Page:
Name

strverscmp — compare two version strings

Synopsis

#define _GNU_SOURCE          /* See feature_test_macros(7) */
#include <string.h>
int strverscmp( const char *s1,
  const char *s2);
 

DESCRIPTION

Often one has files jan1, jan2, ..., jan9, jan10, ... and it feels wrong when ls(1) orders them jan1, jan10, ..., jan2, ..., jan9. In order to rectify this, GNU introduced the −v option to ls(1), which is implemented using versionsort(3), which again uses strverscmp().

Thus, the task of strverscmp() is to compare two strings and find the "right" order, while strcmp(3) finds only the lexicographic order. This function does not use the locale category LC_COLLATE, so is meant mostly for situations where the strings are expected to be in ASCII.

What this function does is the following. If both strings are equal, return 0. Otherwise, find the position between two bytes with the property that before it both strings are equal, while directly after it there is a difference. Find the largest consecutive digit strings containing (or starting at, or ending at) this position. If one or both of these is empty, then return what strcmp(3) would have returned (numerical ordering of byte values). Otherwise, compare both digit strings numerically, where digit strings with one or more leading zeros are interpreted as if they have a decimal point in front (so that in particular digit strings with more leading zeros come before digit strings with fewer leading zeros). Thus, the ordering is 000, 00, 01, 010, 09, 0, 1, 9, 10.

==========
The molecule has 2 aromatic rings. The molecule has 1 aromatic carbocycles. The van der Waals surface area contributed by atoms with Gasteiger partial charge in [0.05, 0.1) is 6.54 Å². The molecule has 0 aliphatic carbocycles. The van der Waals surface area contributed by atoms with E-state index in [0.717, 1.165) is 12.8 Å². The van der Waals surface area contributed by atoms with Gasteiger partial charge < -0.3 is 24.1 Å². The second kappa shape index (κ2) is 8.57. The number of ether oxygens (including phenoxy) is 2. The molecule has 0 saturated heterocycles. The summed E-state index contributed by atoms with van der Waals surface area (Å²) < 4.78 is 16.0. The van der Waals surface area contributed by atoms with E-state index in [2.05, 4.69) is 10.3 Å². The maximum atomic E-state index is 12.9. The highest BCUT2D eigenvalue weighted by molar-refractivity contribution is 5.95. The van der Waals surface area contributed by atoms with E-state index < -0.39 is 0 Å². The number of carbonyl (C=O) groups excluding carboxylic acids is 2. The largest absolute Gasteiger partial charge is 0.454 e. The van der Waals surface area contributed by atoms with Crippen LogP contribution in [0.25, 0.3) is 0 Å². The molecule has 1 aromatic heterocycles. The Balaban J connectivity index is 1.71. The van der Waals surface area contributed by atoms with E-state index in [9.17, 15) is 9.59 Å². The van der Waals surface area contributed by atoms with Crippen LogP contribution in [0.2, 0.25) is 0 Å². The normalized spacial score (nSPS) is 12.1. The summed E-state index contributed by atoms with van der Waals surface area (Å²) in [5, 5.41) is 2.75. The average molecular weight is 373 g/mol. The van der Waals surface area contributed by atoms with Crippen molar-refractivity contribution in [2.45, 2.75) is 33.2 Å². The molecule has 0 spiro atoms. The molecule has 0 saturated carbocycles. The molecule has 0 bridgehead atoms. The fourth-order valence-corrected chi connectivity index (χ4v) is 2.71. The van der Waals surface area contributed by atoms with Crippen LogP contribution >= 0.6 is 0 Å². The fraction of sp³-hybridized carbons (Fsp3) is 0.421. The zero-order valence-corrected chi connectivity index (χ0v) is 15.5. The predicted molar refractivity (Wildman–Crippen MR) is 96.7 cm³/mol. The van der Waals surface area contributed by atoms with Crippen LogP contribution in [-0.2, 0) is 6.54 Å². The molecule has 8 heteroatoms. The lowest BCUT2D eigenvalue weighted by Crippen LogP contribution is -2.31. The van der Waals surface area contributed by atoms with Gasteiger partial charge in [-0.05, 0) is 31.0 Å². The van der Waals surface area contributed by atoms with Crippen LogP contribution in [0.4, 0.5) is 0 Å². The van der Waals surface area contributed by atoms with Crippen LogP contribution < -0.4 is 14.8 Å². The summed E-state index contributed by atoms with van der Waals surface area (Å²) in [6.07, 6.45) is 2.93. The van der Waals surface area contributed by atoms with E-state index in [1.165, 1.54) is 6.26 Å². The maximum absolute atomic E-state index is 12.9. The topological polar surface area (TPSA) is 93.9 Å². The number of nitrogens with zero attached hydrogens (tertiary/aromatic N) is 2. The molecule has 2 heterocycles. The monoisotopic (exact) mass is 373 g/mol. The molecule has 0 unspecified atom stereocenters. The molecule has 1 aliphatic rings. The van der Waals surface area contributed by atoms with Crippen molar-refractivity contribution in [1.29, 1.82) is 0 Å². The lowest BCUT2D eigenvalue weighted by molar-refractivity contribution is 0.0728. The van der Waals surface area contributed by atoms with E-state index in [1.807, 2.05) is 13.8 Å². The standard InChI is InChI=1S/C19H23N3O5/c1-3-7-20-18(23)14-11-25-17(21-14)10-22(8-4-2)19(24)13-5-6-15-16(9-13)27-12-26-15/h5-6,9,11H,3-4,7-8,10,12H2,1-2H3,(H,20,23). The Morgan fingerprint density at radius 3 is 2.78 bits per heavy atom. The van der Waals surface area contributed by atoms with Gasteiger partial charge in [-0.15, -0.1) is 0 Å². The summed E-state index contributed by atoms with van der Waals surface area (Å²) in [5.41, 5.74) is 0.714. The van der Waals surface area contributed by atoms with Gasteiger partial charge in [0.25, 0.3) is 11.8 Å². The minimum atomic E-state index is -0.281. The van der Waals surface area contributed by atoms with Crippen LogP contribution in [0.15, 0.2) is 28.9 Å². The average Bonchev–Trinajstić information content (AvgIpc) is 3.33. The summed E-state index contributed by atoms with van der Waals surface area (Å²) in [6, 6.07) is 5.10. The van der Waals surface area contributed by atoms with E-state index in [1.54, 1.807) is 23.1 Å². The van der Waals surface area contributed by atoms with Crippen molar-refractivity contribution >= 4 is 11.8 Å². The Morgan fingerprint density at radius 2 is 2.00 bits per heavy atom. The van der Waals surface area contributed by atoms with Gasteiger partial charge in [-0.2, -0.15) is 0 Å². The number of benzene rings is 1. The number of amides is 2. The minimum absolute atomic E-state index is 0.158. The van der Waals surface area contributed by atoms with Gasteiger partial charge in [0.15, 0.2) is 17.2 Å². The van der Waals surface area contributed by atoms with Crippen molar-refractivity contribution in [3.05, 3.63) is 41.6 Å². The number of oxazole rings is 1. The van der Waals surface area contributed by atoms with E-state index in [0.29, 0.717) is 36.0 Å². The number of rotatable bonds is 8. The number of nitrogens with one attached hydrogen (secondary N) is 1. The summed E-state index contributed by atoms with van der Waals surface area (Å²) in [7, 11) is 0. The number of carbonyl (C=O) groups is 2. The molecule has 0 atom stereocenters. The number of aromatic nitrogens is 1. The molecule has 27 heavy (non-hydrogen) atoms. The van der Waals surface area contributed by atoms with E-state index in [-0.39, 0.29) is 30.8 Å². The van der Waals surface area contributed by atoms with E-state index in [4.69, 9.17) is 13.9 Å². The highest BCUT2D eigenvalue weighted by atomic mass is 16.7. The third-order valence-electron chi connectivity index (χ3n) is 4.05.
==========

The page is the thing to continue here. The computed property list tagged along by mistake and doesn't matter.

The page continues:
RETURN VALUE

The strverscmp() function returns an integer less than, equal to, or greater than zero if s1 is found, respectively, to be earlier than, equal to, or later than s2.

ATTRIBUTES

For an explanation of the terms used in this section, see attributes(7).

Interface Attribute Value
strverscmp() Thread safety MT-Safe

CONFORMING TO

This function is a GNU extension.

EXAMPLE

The program below can be used to demonstrate the behavior of strverscmp(). It uses strverscmp() to compare the two strings given as its command-line arguments. An example of its use is the following:

$ i./a.out jan1 jan10
jan1 < jan10

Program source

#define _GNU_SOURCE
#include <string.h>
#include <stdio.h>
#include <stdlib.h>

int
main(int argc, char *argv[])
{
    int res;

    if (argc != 3) {
        fprintf(stderr, "Usage: %s <string1> <string2>\n", argv[0]);
        exit(EXIT_FAILURE);
    }

    res = strverscmp(argv[1], argv[2]);

    printf("%s %s %s\n", argv[1],
            (res < 0) ? "<" : (res == 0) ? "==" : ">", argv[2]);

    exit(EXIT_SUCCESS);
}

SEE ALSO

rename(1), strcasecmp(3), strcmp(3), strcoll(3)

COLOPHON

This page is part of release 4.12 of the Linux man-pages project. A description of the project, information about reporting bugs, and the latest version of this page, can be found at https://www.kernel.org/doc/man−pages/.


  Copyright (C) 2001 Andries Brouwer <aebcwi.nl>
and Copyright (C) 2016 Michael Kerrisk <mtk.manpagesgmail.com>

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